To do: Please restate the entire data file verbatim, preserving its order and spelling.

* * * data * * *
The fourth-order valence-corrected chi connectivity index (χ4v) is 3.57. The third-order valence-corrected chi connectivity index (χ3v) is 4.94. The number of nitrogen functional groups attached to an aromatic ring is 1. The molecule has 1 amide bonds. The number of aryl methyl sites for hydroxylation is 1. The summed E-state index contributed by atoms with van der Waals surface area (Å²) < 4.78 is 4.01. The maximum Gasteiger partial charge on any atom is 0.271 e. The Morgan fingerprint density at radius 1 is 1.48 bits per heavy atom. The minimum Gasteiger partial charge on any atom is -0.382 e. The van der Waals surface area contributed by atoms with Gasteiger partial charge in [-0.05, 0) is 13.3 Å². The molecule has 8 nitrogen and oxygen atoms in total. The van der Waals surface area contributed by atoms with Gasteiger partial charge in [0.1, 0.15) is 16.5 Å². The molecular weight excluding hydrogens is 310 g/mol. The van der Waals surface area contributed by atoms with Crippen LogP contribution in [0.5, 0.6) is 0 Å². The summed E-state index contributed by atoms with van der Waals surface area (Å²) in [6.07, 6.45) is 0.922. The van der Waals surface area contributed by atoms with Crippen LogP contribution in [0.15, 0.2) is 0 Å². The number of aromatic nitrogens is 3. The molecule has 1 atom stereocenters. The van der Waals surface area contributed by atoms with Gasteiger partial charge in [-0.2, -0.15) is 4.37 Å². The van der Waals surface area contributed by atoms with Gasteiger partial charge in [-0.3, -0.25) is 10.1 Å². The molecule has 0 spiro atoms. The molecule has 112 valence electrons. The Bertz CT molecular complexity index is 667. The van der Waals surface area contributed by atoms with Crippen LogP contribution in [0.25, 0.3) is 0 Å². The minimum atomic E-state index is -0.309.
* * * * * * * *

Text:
The fourth-order valence-corrected chi connectivity index (χ4v) is 3.57. The third-order valence-corrected chi connectivity index (χ3v) is 4.94. The number of nitrogen functional groups attached to an aromatic ring is 1. The molecule has 1 amide bonds. The number of aryl methyl sites for hydroxylation is 1. The summed E-state index contributed by atoms with van der Waals surface area (Å²) < 4.78 is 4.01. The maximum Gasteiger partial charge on any atom is 0.271 e. The Morgan fingerprint density at radius 1 is 1.48 bits per heavy atom. The minimum Gasteiger partial charge on any atom is -0.382 e. The van der Waals surface area contributed by atoms with Gasteiger partial charge in [-0.05, 0) is 13.3 Å². The molecule has 8 nitrogen and oxygen atoms in total. The van der Waals surface area contributed by atoms with Gasteiger partial charge in [0.1, 0.15) is 16.5 Å². The molecular weight excluding hydrogens is 310 g/mol. The van der Waals surface area contributed by atoms with Crippen LogP contribution in [0.5, 0.6) is 0 Å². The summed E-state index contributed by atoms with van der Waals surface area (Å²) in [6.07, 6.45) is 0.922. The van der Waals surface area contributed by atoms with Crippen LogP contribution in [0.15, 0.2) is 0 Å². The number of aromatic nitrogens is 3. The molecule has 1 atom stereocenters. The van der Waals surface area contributed by atoms with Gasteiger partial charge in [-0.2, -0.15) is 4.37 Å². The van der Waals surface area contributed by atoms with Gasteiger partial charge in [-0.3, -0.25) is 10.1 Å². The molecule has 0 spiro atoms. The molecule has 112 valence electrons. The Bertz CT molecular complexity index is 667. The van der Waals surface area contributed by atoms with Crippen LogP contribution in [0.25, 0.3) is 0 Å². The minimum atomic E-state index is -0.309.